Author Interview Series: John Dufresne

Tell us about I Don’t Like Where This is Going.

When Wylie “Coyote” Melville, therapist and forensic consultant, and his friend Bay, decide to flee South Florida, following a season of baleful unpleasantness, they come to Vegas, where Bay can play poker for a living and Wylie can volunteer his services at a local counseling center, keep his finger in the game, as it were, and himself out of mischief.

Their exile in this city of gleefully appalling desolation turns nasty when one afternoon, astonishingly, Wylie sees something extraordinary—a woman falling out of the sky, or more correctly, out of the compassed void that is the interior of the thirty-story hotel’s black pyramid. More astounding is the almost immediate cover-up and denial of this very public death, by hotel staff, public officials, the city’s image control bureaucracy, and by the hundreds who must have witnessed something amazing, but had games to play and returned to their tables. Wylie’s investigation into this conspiracy of silence leads him to the underbelly of the city’s lucrative sex-trafficking industry and to the corporate interests who see that the predation of children and young women is allowed to thrive.

When Wylie won’t cease, despite warnings, he’s ambushed, left for dead; his girlfriend’s kidnapped. He vows revenge. And though the odds are stacked mightily against him, he has Bay, the sleight-of-hand man, and the redoubtable Open Mike Lynch, the berserker, the bedlamite of chaos, on his side. What follows is a heart-stopping chase through the desert and a descent into the bowels of the city.

What inspired you to write the book? 

After I finished my first crime novel, No Regrets, Coyote, I began to speculate on what had happened to Wylie and Bay, knowing that they had to get out of Florida fast. Bay was a poker player, so Vegas seemed obvious. I’d driven across Nevada many times and was always aware of how easy it would be to go missing in all that emptiness. That’s when I decided to write the new book.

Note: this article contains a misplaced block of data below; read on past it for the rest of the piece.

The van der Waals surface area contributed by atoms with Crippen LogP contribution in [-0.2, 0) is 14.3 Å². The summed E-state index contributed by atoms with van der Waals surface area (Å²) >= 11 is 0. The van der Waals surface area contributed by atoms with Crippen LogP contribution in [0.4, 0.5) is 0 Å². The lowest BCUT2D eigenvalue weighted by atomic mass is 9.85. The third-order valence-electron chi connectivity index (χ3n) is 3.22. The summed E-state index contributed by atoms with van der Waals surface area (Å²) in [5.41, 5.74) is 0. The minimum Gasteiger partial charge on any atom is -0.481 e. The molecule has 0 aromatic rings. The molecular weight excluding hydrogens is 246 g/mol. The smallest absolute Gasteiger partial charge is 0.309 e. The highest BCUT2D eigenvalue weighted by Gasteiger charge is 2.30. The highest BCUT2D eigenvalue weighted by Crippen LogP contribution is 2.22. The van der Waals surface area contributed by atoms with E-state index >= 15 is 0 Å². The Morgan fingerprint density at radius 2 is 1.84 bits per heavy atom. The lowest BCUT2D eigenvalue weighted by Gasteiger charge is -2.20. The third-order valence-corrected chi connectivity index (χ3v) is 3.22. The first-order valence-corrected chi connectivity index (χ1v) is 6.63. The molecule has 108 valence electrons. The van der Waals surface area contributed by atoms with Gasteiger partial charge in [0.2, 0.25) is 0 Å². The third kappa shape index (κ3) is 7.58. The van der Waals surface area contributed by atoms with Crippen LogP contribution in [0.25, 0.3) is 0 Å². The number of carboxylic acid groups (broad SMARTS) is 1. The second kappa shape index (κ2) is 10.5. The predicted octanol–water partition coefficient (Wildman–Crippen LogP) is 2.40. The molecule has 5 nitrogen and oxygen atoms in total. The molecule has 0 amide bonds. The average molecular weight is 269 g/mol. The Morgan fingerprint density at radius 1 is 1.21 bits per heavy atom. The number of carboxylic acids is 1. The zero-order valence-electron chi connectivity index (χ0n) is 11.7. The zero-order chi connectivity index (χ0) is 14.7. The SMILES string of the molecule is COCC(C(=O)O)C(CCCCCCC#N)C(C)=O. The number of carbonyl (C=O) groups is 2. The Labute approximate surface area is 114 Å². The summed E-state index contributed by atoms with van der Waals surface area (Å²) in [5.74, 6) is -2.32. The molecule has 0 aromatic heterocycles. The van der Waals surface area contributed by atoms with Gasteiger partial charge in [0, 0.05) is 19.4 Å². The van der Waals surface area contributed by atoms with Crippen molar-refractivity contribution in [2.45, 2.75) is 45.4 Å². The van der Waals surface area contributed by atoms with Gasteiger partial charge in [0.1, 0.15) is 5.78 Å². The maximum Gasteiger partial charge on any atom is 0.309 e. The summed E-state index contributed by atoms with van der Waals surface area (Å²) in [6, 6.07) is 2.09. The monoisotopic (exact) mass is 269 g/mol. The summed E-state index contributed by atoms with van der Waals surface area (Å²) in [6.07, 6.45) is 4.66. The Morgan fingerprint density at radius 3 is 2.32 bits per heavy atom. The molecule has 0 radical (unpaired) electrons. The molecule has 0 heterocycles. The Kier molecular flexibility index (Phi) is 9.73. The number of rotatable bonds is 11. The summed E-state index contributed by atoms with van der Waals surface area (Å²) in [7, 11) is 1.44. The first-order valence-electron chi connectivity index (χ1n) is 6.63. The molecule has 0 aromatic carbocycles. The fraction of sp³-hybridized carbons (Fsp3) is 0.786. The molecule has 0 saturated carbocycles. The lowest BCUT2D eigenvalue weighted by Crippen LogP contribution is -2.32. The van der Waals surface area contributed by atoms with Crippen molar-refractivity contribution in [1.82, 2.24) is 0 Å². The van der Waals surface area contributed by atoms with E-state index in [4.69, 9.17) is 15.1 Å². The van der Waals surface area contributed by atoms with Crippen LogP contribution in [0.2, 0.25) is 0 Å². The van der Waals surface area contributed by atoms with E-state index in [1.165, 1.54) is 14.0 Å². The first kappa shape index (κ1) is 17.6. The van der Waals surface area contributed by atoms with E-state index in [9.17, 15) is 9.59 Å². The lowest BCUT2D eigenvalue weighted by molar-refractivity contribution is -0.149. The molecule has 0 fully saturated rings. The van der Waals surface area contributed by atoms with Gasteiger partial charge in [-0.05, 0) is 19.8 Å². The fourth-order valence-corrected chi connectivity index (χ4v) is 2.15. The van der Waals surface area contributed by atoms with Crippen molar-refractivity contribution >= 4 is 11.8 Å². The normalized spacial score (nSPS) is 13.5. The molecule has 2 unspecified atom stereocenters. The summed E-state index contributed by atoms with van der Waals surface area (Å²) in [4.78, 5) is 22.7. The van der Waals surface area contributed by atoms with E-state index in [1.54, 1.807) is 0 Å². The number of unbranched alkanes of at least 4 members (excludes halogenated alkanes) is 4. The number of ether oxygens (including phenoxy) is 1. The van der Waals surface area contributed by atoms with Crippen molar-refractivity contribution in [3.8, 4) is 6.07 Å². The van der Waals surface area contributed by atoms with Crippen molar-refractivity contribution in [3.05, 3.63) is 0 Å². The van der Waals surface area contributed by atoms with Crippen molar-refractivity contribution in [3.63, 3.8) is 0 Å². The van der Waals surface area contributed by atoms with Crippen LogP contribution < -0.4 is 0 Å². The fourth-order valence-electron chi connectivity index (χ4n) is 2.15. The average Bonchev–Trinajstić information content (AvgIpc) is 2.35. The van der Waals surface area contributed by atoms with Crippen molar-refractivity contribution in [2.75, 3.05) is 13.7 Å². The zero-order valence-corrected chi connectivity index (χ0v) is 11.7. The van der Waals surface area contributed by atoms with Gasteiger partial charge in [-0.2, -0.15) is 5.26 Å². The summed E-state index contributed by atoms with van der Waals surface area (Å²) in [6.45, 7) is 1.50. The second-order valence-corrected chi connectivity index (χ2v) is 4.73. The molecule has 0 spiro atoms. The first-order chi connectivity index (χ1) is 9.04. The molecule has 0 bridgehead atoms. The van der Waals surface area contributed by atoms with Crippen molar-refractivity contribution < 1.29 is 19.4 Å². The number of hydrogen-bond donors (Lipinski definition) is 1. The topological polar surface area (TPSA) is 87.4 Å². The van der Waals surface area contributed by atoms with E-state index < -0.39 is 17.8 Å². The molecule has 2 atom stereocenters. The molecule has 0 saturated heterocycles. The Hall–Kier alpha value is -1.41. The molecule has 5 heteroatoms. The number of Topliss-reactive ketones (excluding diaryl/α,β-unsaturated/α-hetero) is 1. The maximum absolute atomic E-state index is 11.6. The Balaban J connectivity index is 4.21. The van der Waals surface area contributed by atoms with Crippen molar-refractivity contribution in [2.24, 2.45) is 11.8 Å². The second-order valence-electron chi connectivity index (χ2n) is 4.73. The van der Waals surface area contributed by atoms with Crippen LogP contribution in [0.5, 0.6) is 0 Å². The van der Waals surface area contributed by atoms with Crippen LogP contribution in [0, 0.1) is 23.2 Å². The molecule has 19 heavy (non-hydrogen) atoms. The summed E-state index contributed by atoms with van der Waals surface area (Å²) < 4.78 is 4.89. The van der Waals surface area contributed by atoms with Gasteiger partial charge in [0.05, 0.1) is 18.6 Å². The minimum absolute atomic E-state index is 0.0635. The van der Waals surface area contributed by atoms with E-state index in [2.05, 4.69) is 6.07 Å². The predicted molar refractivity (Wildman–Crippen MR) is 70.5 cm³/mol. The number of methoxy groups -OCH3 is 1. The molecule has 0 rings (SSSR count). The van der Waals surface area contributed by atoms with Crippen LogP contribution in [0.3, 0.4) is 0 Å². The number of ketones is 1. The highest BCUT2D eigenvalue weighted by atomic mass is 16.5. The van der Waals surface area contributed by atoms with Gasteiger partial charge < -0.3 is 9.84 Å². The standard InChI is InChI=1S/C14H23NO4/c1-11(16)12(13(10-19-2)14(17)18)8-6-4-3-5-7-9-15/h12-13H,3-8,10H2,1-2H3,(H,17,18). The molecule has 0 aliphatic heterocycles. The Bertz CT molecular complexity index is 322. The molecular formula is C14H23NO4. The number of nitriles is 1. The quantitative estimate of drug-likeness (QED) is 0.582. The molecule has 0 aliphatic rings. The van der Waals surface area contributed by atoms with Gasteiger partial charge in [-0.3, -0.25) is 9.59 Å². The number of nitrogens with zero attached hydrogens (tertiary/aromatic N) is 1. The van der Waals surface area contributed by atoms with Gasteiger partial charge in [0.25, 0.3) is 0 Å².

What were your biggest challenges when writing the book?

As with the first book—solving the case along with my heroes. Who did it? I was 250 pages into Coyote and didn’t know. Slightly better this time. But a lot of rewriting is needed. With crime fiction you have to write a compelling novel and you also have to solve the crime.

Who are you reading now? A Universe from Nothing, Lawrence M. Krauss; Humans of New York, Brandon Stanton; Seven Brief Lessons on Physics, Carlo Rovelli; Late One Night, Lee Martin; XX, Campbell McGrath. I’ve just started Ann Hood’s new novel The Book That Matters Most and Mark Leyner’s Gone with the Mind.

Which authors and novels have been an inspiration to you, and why? 

Chekhov above all. He taught me what a story was. His stories are so simple, clear, direct, and stunning. I became a writer, I suppose because I was moved b J.D. Salinger, especially Nine Stories, and by William Faulkner, especially The Sound and the Fury.  Also in my Pantheon are Alice Munro, William Trevor, Alistair MacLeod, and J.M. Coetzee. These are writers I read over and over.

What advice can you provide to aspiring authors?

Probably the advice you were expecting to hear: read and write every day. No holidays. We always find time to do the things we love. We have to want to write as much as we want to go to the movies. And if you don’t love writing and reading, do something else. It’s too hard, and discipline won’t bring you to the writing desk. Here’s Faulkner on reading: “Read, read, read. Read everything — trash, classics, good and bad, and see how they do it. Just like a carpenter who works as an apprentice and studies the master. Read! You’ll absorb it.” And Chekhov on writing: “Write as much as you can! Write, write, write till your fingers break.”

 

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